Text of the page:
This is a tutorial on fallacies of faulty assumption. These two fallacies—loaded question and question-begging language—involve introducing into a discussion a point not proven, but just assumed on no evidence. In loaded question, this involves asking a question with a false or dubious presupposition. You refute the fallacy by simply pointing to a doubtful presupposition, or to the phrases which serve to assert the claim without evidence.
Note that there are borderline cases, especially when it is unclear whether the interrogative sentence given is used to ask a genuine question or to make a statement (a ‘rhetorical question’). For example, the passage:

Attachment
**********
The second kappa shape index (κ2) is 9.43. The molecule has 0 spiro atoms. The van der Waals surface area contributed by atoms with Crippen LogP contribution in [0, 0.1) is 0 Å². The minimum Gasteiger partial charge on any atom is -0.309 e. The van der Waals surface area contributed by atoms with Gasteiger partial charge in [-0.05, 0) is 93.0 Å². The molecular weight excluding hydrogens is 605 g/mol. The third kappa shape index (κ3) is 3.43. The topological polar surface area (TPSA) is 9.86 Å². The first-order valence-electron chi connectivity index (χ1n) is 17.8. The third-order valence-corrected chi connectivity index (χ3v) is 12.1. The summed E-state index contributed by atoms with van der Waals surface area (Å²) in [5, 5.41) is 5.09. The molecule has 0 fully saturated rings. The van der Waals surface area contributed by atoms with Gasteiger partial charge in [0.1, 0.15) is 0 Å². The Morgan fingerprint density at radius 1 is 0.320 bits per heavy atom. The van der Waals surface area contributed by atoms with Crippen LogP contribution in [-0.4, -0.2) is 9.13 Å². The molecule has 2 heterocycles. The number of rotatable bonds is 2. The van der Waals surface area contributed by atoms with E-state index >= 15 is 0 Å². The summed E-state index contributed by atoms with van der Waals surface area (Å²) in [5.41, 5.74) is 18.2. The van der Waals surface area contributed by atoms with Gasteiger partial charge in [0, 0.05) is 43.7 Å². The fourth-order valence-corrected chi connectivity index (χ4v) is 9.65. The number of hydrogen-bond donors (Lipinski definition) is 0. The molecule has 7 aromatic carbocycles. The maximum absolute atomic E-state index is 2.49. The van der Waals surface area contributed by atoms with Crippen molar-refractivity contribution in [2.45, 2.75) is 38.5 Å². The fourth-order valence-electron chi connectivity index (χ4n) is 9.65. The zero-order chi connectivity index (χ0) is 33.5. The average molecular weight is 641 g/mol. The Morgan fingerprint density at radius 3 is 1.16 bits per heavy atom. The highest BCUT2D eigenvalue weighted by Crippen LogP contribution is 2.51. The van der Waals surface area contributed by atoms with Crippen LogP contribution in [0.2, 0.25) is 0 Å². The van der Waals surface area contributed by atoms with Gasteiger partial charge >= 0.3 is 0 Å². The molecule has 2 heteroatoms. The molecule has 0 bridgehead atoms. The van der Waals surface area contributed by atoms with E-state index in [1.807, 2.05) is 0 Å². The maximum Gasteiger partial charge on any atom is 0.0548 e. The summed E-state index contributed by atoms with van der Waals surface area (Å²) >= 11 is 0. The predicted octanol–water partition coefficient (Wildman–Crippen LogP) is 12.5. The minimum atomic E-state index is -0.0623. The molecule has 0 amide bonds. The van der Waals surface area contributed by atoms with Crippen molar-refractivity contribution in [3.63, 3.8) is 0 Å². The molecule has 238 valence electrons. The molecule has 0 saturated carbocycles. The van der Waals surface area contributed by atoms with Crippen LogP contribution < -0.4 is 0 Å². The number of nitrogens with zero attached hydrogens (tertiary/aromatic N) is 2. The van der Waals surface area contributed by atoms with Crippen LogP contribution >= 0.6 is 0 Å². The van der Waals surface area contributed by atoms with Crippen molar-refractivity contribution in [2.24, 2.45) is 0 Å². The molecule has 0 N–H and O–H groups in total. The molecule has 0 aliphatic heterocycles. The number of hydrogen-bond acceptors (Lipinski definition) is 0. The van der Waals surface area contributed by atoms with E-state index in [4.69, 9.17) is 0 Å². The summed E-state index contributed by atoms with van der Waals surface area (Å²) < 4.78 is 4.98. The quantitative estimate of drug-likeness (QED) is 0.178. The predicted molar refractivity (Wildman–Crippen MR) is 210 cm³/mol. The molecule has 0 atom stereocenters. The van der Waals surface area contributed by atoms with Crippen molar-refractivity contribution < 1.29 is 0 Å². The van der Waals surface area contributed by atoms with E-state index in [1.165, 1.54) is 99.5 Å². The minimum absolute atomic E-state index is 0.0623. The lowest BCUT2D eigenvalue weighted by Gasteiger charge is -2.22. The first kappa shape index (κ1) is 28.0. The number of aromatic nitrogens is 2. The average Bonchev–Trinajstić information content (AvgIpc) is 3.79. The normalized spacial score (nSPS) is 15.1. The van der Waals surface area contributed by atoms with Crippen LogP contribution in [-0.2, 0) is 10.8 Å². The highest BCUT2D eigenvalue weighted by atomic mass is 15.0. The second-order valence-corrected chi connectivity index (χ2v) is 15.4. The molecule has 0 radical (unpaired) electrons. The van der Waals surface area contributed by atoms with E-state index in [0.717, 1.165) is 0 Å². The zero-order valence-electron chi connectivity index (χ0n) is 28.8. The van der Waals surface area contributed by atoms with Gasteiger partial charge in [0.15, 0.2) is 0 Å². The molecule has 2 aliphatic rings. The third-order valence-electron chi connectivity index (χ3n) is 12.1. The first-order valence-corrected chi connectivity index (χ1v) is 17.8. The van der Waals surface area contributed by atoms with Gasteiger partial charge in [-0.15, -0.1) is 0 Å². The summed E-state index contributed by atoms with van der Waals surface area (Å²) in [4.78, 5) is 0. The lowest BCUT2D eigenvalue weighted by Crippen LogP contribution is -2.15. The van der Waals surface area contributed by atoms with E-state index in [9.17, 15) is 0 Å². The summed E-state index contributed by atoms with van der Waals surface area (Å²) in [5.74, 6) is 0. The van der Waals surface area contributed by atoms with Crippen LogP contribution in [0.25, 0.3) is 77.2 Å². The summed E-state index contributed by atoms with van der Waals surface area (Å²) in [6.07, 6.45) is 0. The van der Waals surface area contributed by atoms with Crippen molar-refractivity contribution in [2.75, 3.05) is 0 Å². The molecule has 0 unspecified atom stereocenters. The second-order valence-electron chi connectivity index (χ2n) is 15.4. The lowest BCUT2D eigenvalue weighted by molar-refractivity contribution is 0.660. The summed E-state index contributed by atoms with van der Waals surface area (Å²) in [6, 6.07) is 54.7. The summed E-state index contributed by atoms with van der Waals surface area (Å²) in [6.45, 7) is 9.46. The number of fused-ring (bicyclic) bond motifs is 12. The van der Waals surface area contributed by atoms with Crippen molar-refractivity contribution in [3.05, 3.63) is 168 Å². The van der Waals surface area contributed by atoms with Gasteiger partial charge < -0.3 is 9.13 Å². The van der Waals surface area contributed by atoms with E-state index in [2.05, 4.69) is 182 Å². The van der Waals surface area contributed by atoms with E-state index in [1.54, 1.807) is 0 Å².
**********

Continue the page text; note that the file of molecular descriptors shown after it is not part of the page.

Why do I say Sue is immoral? Because of all the evil that the despicable witch commits!

can be viewed as truly asking why Sue is immoral, which presupposes that she is , so asks a loaded question. On the other hand, the question may be viewed as rhetorical, in which case the passage amounts to saying that Sue is immoral because of all the evil she—an evil person—does. This offers no proof that she is in fact evil; it only offers question-begging language.